What is PU Leather: Synthetic Vegan Leather Explained

With the appetite for more environmentally friendly fashion on the rise, and companies attempting to meet it, vegan replacements are becoming increasingly popular. However, the big question is, are vegan-leather alternatives better for the environment than real leather?

More often than not, vegan leather s a marketing term used to market and sell synthetic leather, also known as pleather. It is not real leather. Vegetarian shoes and clothes are made using cotton or other plant-based materials that are more sustainable for the environment than petroleum-based materials like plastic, rubber, and vinyl.

Although plant-based leather alternatives are a healthier, more sustainable alternative to some leather products, TPR rubber, and polyurethane-based materials are some of the most toxic plastics produced. PVC is not environmentally friendly at all, in part due to manufacturing conditions which can be harmful to workers.

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The Meaning of PU Leather

PU leather, or polyurethane leather, is a man-made leather material made of thermoplastic polymer that is used to make furniture and shoes. 100% PU leather is completely synthetic and is made without the use of animal hide, and is therefore considered vegan.

There are several methods to create the PU material, but the most frequent is to start with split leather and then combine it with polyurethane before applying it to a surface. Although PU leather and genuine leather aren't the same, there are several parallels between them.

After all, PU leather was designed to deceive your sense of sight and touch. That's why a lot of people who aren't experts in the field can be perplexed when trying to differentiate between the two.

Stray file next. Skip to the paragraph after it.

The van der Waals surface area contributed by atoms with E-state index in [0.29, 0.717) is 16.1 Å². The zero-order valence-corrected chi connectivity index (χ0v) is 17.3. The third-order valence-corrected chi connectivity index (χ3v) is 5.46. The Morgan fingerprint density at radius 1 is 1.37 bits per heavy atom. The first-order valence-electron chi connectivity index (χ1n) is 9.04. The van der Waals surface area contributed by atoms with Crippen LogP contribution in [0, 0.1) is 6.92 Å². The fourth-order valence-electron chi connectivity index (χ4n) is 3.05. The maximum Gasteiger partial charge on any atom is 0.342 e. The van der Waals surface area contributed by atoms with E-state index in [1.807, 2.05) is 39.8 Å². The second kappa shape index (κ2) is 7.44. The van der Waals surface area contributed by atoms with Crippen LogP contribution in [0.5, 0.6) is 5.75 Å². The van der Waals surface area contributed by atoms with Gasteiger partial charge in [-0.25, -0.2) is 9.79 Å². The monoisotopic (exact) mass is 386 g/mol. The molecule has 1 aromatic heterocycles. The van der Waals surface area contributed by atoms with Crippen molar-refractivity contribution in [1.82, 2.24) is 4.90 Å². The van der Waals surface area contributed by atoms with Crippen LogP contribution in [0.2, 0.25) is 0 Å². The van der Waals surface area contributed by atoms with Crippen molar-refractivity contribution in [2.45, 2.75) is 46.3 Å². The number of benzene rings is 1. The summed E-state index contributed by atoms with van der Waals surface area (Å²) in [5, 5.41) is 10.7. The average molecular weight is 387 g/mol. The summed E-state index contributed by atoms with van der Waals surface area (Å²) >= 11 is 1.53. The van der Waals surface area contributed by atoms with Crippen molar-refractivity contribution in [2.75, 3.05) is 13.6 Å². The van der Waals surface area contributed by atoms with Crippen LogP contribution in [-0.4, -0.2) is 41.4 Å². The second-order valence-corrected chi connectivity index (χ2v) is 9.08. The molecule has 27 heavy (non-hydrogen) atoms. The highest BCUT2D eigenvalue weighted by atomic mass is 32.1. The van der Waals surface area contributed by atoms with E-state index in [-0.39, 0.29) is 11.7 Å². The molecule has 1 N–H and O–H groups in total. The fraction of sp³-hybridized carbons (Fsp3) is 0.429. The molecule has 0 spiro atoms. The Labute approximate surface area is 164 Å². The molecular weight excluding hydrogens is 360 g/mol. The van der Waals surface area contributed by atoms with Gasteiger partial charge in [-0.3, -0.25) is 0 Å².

The True Environmental Costs of PU Leather

Vegan leather can be made from more natural sources such as banana leaves, mushrooms, and cork. However, according to PETA, the most common vegan leather is formed from two distinct plastic polymers: polyurethane (PU) and polyvinyl chloride (PVC).

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The first step in creating a leather-like fabric is to chemically treat polyurethane or polyvinyl chloride, which must be flexible enough to resemble leather: the former necessitates painting liquid polyurethane onto a fabric backing, which requires a hazardous solvent; the latter necessitates plasticizers such as phthalates, which are equally hazardous. Both spring from fossil fuels, which when burned produce ash, nitrogen, and carbon in the atmosphere, all of which contribute to acid rain (as well as a slew of other unfortunate side effects).

On top of that these faux leather alternatives are even less likely to be considered family heirlooms to be passed on through the generations and almost always end up in landfills where they take hundreds of years to biodegrade.

Sustainability Check: PU Leather V/S Natural Leather

The process of manufacturing leather is harmful to the environment in many ways. The industrial leather production process requires the use of hazardous chemicals that are toxic to humans, cause harm to workers at various stages of production, and contributes to air pollution.